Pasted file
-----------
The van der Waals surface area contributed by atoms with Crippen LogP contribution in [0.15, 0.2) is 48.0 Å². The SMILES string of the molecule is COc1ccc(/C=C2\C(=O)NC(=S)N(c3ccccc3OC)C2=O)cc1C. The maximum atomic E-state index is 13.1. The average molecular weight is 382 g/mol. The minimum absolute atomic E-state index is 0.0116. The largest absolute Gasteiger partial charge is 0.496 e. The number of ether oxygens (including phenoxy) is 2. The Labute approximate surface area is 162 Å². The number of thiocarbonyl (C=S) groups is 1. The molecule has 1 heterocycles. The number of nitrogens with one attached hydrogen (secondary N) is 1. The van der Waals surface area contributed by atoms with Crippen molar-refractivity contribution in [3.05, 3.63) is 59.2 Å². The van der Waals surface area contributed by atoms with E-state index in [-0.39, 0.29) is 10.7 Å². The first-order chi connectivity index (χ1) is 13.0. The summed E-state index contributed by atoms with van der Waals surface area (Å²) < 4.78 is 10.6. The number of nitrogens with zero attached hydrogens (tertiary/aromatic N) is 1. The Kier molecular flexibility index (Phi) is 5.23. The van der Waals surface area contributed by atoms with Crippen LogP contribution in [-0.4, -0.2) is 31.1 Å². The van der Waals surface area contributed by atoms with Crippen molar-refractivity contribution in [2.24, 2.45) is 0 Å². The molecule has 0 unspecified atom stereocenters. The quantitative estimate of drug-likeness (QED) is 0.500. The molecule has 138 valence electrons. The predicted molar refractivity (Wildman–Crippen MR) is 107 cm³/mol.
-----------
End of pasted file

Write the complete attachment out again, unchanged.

The van der Waals surface area contributed by atoms with Crippen LogP contribution in [0.15, 0.2) is 48.0 Å². The SMILES string of the molecule is COc1ccc(/C=C2\C(=O)NC(=S)N(c3ccccc3OC)C2=O)cc1C. The maximum atomic E-state index is 13.1. The average molecular weight is 382 g/mol. The minimum absolute atomic E-state index is 0.0116. The largest absolute Gasteiger partial charge is 0.496 e. The number of ether oxygens (including phenoxy) is 2. The Labute approximate surface area is 162 Å². The number of thiocarbonyl (C=S) groups is 1. The molecule has 1 heterocycles. The number of nitrogens with one attached hydrogen (secondary N) is 1. The van der Waals surface area contributed by atoms with Crippen molar-refractivity contribution in [3.05, 3.63) is 59.2 Å². The van der Waals surface area contributed by atoms with E-state index in [-0.39, 0.29) is 10.7 Å². The first-order chi connectivity index (χ1) is 13.0. The summed E-state index contributed by atoms with van der Waals surface area (Å²) < 4.78 is 10.6. The number of nitrogens with zero attached hydrogens (tertiary/aromatic N) is 1. The Kier molecular flexibility index (Phi) is 5.23. The van der Waals surface area contributed by atoms with Crippen LogP contribution in [-0.4, -0.2) is 31.1 Å². The van der Waals surface area contributed by atoms with Crippen molar-refractivity contribution in [2.24, 2.45) is 0 Å². The molecule has 0 unspecified atom stereocenters. The quantitative estimate of drug-likeness (QED) is 0.500. The molecule has 138 valence electrons. The predicted molar refractivity (Wildman–Crippen MR) is 107 cm³/mol.